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Found 8 results

  1. Theatrhythm Final Fantasy: Curtain Call doesn't release until September 16th in North America. But if you're itching to know what the game is like, then you can check out the demo that is now available on the 3DS eShop for both North America and Europe! The demo features two songs: "Edgar & Sabin's Theme" from Final Fantasy VI and "J-E-N-O-V-A (AC Version)" from Final Fantasy VII: Advent Children. Both songs can be played in Basic, Expert, or Ultimate modes. As a bonus, those who download the demo will unlock extra characters from the start in the full retail game. As per usual with 3DS demos, you can play up to 30 times before the Theatrhythm Final Fantasy: Curtain Call demo expires.
  2. Square Enix announced today that Theatrhythm Final Fantasy: Curtain Call, a sequel to the original 2012 hit rhythm game, will be coming to the West on 3DS for $39.99 before the year ends. Curtain Call will feature more than 200 characters and 60 playable characters across different Final Fantasy games, including new additions from other classic and/or more recent titles such as Lightning Returns: Final Fantasy XIII, Final Fantasy XIV: A Realm Reborn, Final Fantasy VII: Advent Children, Final Fantasy: Mystic Quest and Final Fantasy Tactics. Other features include a Versus Battle Mode in which you can play head-on against friends or other players; Quest Medley Mode, in which you play through unique quests made up by different songs; and Collecta Crystarium, in which clearing songs and winning battles will net you Collecta Cards to boost your character's stats. No firm release date or window has been announced for the game just yet, but stay tuned for more info, which may likely come at E3 in just a month and a half. For now, you can check out the announcement trailer below. Source: Press Release Are you excited for Theatrhythm Final Fantasy: Curtain Call?
  3. Square Enix has shown off a new trailer for the next game in the Theatrhythm series today at TGS. Titled Theatrhythm Final Fantasy: Curtain Call, the game looks to expand upon the rhythm gameplay that was introduced in the first game. And of course, more classic Final Fantasy music can be expected as well. Edgar's theme (from FFVI), Zanarkland (from FFX), and more can be heard in the trailer, including even music from Final Fantasy VII: Advent Children, Final Fantasy Type-0, and Nobuo Uematsu's Final Fantasy cover band, The Black Mages. No word on a US release date yet, but Theatrhythm Final Fantasy: Curtain Call will release in Japan in Spring 2014 for the 3DS. You can check out the TGS trailer below.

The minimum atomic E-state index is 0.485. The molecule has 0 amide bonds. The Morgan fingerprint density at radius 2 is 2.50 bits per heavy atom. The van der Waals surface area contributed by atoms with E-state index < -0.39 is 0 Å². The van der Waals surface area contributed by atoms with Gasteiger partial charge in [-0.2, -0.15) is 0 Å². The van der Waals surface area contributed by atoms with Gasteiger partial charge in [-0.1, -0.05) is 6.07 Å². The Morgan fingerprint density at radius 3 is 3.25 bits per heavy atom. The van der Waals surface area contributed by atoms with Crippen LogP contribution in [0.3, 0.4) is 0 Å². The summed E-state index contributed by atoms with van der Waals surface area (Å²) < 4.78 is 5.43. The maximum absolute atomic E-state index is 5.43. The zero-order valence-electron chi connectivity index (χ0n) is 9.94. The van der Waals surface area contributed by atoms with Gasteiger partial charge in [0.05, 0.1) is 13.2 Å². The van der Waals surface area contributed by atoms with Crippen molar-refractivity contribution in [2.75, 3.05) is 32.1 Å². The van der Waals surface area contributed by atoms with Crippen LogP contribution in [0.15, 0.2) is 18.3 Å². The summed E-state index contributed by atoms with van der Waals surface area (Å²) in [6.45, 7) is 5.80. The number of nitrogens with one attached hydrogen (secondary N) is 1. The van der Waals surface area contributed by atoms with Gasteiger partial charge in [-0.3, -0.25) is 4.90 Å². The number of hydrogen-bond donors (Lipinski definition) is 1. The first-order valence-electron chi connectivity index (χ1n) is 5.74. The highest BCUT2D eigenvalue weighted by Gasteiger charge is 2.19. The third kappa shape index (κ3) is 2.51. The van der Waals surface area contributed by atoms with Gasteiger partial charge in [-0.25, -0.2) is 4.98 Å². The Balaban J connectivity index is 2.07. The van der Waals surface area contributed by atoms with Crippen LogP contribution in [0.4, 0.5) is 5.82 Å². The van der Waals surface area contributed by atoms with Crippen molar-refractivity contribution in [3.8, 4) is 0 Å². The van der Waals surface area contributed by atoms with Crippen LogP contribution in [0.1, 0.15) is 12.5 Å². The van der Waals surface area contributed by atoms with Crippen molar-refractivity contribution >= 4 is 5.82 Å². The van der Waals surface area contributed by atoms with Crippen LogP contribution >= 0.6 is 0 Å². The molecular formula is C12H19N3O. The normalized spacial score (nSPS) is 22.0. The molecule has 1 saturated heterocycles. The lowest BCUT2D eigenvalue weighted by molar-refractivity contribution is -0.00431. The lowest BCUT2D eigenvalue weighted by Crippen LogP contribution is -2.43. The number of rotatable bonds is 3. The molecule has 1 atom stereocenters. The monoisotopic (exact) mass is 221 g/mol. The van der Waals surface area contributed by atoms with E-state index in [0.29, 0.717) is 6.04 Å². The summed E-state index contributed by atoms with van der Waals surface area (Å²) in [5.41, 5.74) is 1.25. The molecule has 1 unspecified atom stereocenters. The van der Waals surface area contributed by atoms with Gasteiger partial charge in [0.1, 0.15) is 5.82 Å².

4. Developer: indieszero Publisher: Square Enix Platform: Nintendo 3DS Release Date: July 3, 2012 (out now) ESRB: E10+ for Everyone 10 and older The Final Fantasy series has not only graced us with memorable characters and stories, but also breathtakingly beautiful music. Terra“s Theme, To Zanarkand, Aerith“s Theme, and The Man with the Machine Gun are just few of many. So, why not make a Final Fantasy rhythm game? And that“s just what Square-Enix did when they brought out Theatrhythm Final Fantasy. It doesn“t disappoint at all, either. Right off the bat, Theatrhythm asserts itself as a creative and unique sort of rhythm game. Not only will you be tapping and sliding your stylus to Final Fantasy tunes, but you“ll also be leveling up characters, honing their stats and abilities, and collecting items and collectables. In a broad sense, it“s an RPG/rhythm-game hybrid. There are three modes for you to play in: series, challenge, and Chaos Shrine. Series mode allows you to play five songs from a Final Fantasy title in a row. Challenge mode lets you choose a single song to play through. Both series and challenge modes have three difficulty settings: basic, expert, and ultimate. Basic is pretty, well… basic. Those familiar with rhythm games will have absolutely no problem perfecting all the songs in this mode. Expert is a lot more challenging than basic, but ultimate is where the real fun is. It“s so fast-paced and will get your adrenaline pumping. You have to be a real rhythm game master in order to 100% all the songs on ultimate – or get all critical on each song, if you want to push it up a notch. The only annoying thing is that expert and ultimate modes are not available from the start. The third mode, Chaos Shrine, is where you“ll be spending a lot of your time if you“re interested in farming for rare items and shards (which are needed to unlock new characters). With Chaos Shrine, you receive “Dark Notesâ€, which consist of two songs. Every single Dark Note is randomly generated, so the amount of possible combinations for songs, scores, difficulty, bosses, and items is practically endless. The main problem I have with Chaos Shrine, however, is that there are only 20 songs (out of 70 or so that Theatrhythm has) that it uses. So, I hope you like hearing Fight with Seymour, Eternal Wind, and Mambo de Chocobo over and over again. Regardless, the random generation within Dark Notes still makes Chaos Shrine fun. The selection of songs chosen to be included in the base game of Theatrhythm is pretty nice. Most of the classics you know and love are in there ready to be played countless times. Of course, some of your favorites are probably missing and were made into DLC instead. Each song is only a dollar, but if you wanted all the ones currently available… it would be a little over $40 altogether. It“s a pretty steep price, but diehard Final Fantasy fans have had no trouble paying the money for all those songs. I“ve not bought any yet myself, but if I did have 40 bucks magically appear in my wallet right now, there might be a small chance I would put that towards some eShop cards to buy some sweet Theatrhythm tracks. And hey, with how much I“ve fallen in love with the game, it would be totally worth it. I also really enjoyed the wide variety of characters that are available to use. Not only are there 13 at your disposal right at the very beginning, but there“s another 13+ to unlock as you gather more shards throughout your playthrough. And they“re all so cute in Theatrhythm“s art style! Though I won“t spoil who you can get, I am somewhat disappointed Fran, Balthier, or Rikku weren“t implemented as playable characters. And as much as I dislike paid DLC, I would totally buy more characters to use in the game. I briefly mentioned that Theatrhythm has collectables. The main one is an album to collect cards in (called CollectaCards). There are 81 unique CollectaCards, however, if you want a 100% complete album, you“ll need 10 of each. When you collect four of one card, it will turn into a holofoil. And with seven of one card, it will turn into a super shiny platinum. Thankfully, you get plenty of CollectaCards throughout the game whenever you finish a song (especially in Chaos Shrine), so the feat of completing your album isn“t as difficult as it sounds. There are also unlockable videos to watch in theatre mode and songs to listen to in the music player. That“s self-explanatory, though. The last mode in the museum is records. Records includes your total play time, total number of chains, character usage, and so on. There are also trophies for you to achieve. There are 64 total trophies, and some are quite difficult, so those are sure to keep any completionist busy for a while. There“s so much to keep you occupied and entertained in Theatrhythm that you“ll be playing for hours on end. The replayability is sky-high! Not to mention it“s perfect for playing in short bursts. Theatrhythm was one of the most delightful gaming experiences of the year for me, and still is, since I“m aiming to unlock and achieve as much as I can. The game has also helped me rekindle a love for Final Fantasy. Now I want to go and play the games I haven“t touched or finished, like Final Fantasy IX and Final Fantasy VI (oh, if only I had the time!). I“m sure I“ve made my point now about how much I love Theatrhythm. It“s a 100% must buy for any other Final Fantasy fans out there. And even if you don“t enjoy playing the main games in the series, but adore the music and you“re a fan of rhythm games, get it anyway! You“ll love it, I promise. Pros: + Mash-up of rhythm game and RPG aspects is unique, refreshing, and extraordinarily fun + More than 70 classic Final Fantasy songs to play, with over 40 to buy as DLC + Over 13 Final Fantasy characters to unlock, as well as other collectables + The chibi art style is adorable Cons: - Expert and ultimate modes for songs not available from the start - Chaos Shrine only uses 20 of Theatrhythm“s playable songs Overall: 9.5/10 Fantastic Theatrhythm Final Fantasy is a dream come true for Final Fantasy fans and rhythm game enthusiasts. If you“re either or both, there“s absolutely no reason not to pick this game up.